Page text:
Again, I tell you, it was AWESOME.

After we watched the movie, we went shoe shopping. And laksa hunting. And garter + candle scouring. Don't ask. We wanted to find some garter for Ate Di's skirt project but the salesladies kept pointing us to the section where they held, uhh, rubber bands. And then later we wanted to find candles for a candlelit Noche Buena but they pointed us to the birthday candle section. Oh. Kay.

Anybody know where to find skirt garters and long candles in Malaysia?

Anyway. Life of Pi was AWESOME!!!

Note: I finally got around to writing my impression/review. Read all about it here:

Pasko na Sinta ko

Two days before Christmas. Two days before Christmas. TWO DAYS BEFORE CHRISTMAS. 

I am currently playing Christmas songs to get into the holiday mood. Noisetrade provides a lot of cool, free, unconventional ones. Check out Merry Christmas Goodnight, Paste Holiday Sampler 2012, The 12 Songs of Christmas, and Celebrate the Season if you want something more than the usual Jingle Bells and Frosty the Snowman.

I should be sleeping. We'll be watching The Life of Pi later this morning -- a pre-Christmas celebration if you may. I'm kinda excited to see the displays in Midvalley. Sigh. Here, you'll only get to feel the Christmas Cheer when you step into big shopping malls. I miss the Christmas atmosphere in the Philippines. There, you can see parols everywhere, lights in every street corner, and --

I will not got homesick. This will be my first Christmas in Malaysia. I am determined to make the most of it.

A friend and I will be cooking up some stuff (macaroni -- as requested by her, smores, hot choco, whatever  -- as imagined by me) for our Noche Buena. We'll be having a Christmas Movie Marathon, too. I hope she has already found a copy of Home Alone 1, 2, & 3. 

So how bout you? What may your plans for Christmas Eve and Christmas Day be?

Christmas at the Mall. Part of the KLCC Suria Display.

How to get an OEC from NAIA 3

Okay, I don’t usually write “how to” posts. But I promised myself that I would write this post out because of the frustration that I felt two days ago having found no substantial information in the Internet about getting emergency OECs. So. Bear with me. This might be useful for some OFW who might find himself or herself going back home to the motherland for a very quick visit. Specifically, a visit that lasts only five days or less. I thank my friend who provided useful information through SMS, but I want to save future “Balik-Manggagawas” from having to go through the same frustrating ordeal that I went through. (Okay, I am exaggerating).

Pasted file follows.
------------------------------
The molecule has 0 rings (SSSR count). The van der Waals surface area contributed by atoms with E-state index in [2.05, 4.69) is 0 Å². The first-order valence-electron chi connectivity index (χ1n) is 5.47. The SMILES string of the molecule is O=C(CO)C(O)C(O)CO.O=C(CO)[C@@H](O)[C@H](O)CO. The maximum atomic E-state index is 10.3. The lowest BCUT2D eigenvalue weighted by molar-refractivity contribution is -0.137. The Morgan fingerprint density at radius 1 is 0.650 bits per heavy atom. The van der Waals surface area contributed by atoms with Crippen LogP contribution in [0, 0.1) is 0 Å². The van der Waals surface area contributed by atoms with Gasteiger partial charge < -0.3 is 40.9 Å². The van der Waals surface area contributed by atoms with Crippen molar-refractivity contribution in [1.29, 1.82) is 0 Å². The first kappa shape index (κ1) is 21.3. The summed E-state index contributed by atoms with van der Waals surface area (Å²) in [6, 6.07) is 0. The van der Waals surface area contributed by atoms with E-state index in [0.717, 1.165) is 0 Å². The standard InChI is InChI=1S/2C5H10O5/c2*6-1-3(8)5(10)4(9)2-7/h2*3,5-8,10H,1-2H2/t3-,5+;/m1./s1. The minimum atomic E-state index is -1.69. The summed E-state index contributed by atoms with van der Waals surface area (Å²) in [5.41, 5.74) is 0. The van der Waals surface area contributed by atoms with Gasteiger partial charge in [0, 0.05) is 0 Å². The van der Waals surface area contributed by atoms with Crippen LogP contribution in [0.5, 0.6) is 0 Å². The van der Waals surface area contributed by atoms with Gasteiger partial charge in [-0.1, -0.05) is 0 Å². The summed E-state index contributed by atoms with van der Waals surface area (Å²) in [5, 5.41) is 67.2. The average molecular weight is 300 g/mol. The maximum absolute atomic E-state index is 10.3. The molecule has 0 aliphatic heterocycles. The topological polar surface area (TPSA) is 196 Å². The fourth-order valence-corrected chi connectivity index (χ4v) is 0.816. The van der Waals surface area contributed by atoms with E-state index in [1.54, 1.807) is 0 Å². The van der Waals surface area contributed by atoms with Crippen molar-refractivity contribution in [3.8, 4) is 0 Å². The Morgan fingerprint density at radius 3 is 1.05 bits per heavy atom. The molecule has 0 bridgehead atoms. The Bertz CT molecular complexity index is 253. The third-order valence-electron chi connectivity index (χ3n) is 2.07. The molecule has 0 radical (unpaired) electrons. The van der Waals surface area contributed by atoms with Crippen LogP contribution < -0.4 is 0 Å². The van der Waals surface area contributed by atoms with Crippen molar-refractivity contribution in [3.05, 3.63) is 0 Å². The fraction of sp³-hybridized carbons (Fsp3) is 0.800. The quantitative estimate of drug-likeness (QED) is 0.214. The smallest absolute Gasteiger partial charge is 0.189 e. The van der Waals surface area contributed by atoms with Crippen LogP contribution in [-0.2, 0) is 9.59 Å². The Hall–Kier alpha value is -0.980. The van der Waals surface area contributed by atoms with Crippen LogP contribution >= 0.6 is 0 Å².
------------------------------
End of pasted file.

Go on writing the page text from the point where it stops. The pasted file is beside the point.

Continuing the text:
I am tempted to turn this into a long elaborate post, but I’ll be merciful and just cut to the chase. If you are reading this post, I am assuming that:
1. You are an OFW;
2. You are already an OWWA member (i.e. you have already gone through the costly process of processing POEA papers, you’ve already attended the PDOS, etc.);
2.  You’ll be going back to the Philippines as a “Balik-Manggagawa” (i.e. you are simply on leave and, after your vacation, you’ll still go back to the same job and to the same company written in your POEA papers);
3. You’ll be staying there for a mere FIVE DAYS or less;
4. You want to know how to get an OEC (Overseas Employment Certificate) so that the immigration guards will let you go back to your country of employment in peace (oh, and so that you won’t have to pay the airport tax and the terminal fee anymore);
5. You don’t have time to go to the main POEA office in Ortigas;
6. You don’t have time to go to any other POEA regional office;
7. You didn’t have time to get an OEC from your country of employment’s Philippine Embassy (or the Philippine Embassy there doesn’t issue OECs);
8. You are going back to your country of employment from an airplane departing from NAIA 3. (This post is specifically for NAIA 3 users – NAIA 1 and NAIA 2 are all foreign entities to me, unfortunately); and
9. You don’t have friends who’ve gone through this process before so you’re resorting to good ol’ Google instead. That, or you don’t trust them. Hehe.
If my assumptions were correct and you are still reading this, here’s what you have to do:
1. Go to the cluster of POEA kiosks near that corner where everyone else is paying for their travel taxes. There should be a booth next to the OEC validation booth where you have to line up to get a form so that you can apply for an emergency OEC. To get this form, just present your passport and your ticket. They’ll ask you when your arrival date was. If the number of days add up to five or less, they’ll hand you the form, tell you to go to the OWWA booth once you’re done with the form, and then you’ll have to go back to that booth to claim your OEC.
2. DO AS YOU ARE TOLD. When you get to the OWWA booth, you should have proof of your OWWA membership with you. A previous OEC that reflects that you have paid your membership fee will do. Your OWWA membership is valid for 2 years, so I guess the oldest OEC/receipt that you can have with you is a two-year-old one. If your OWWA membership has already expired, then I guess you should be prepared to pay the $25 fee here. I am afraid that I am not sure with this one. But you should be safe, money-wise, if your membership is still far from expiring.
3. Go back to the OEC processing booth with your accomplished form. Be prepared to show proof of your employment (your contract, payslip, or ID). They didn’t ask me for any proof, but it is always good to be prepared. They’ll ask you to pay Php 100 for the processing fee when they’re satisfied.
4. You’ll get an OEC that has a 24 hour validity (meaning you should only attempt to get this OEC if your flight is already on that day). Proceed to the check-in counter. There’s no need to validate this OEC, it’s already good to go.
The whole thing takes less than 30 minutes if there’s no queue. If it’s the peak season and every one is making emergency visits, then I should expect the processing time to be longer.
So there. I hope you (whoever you are) found this post helpful.
Happy flying!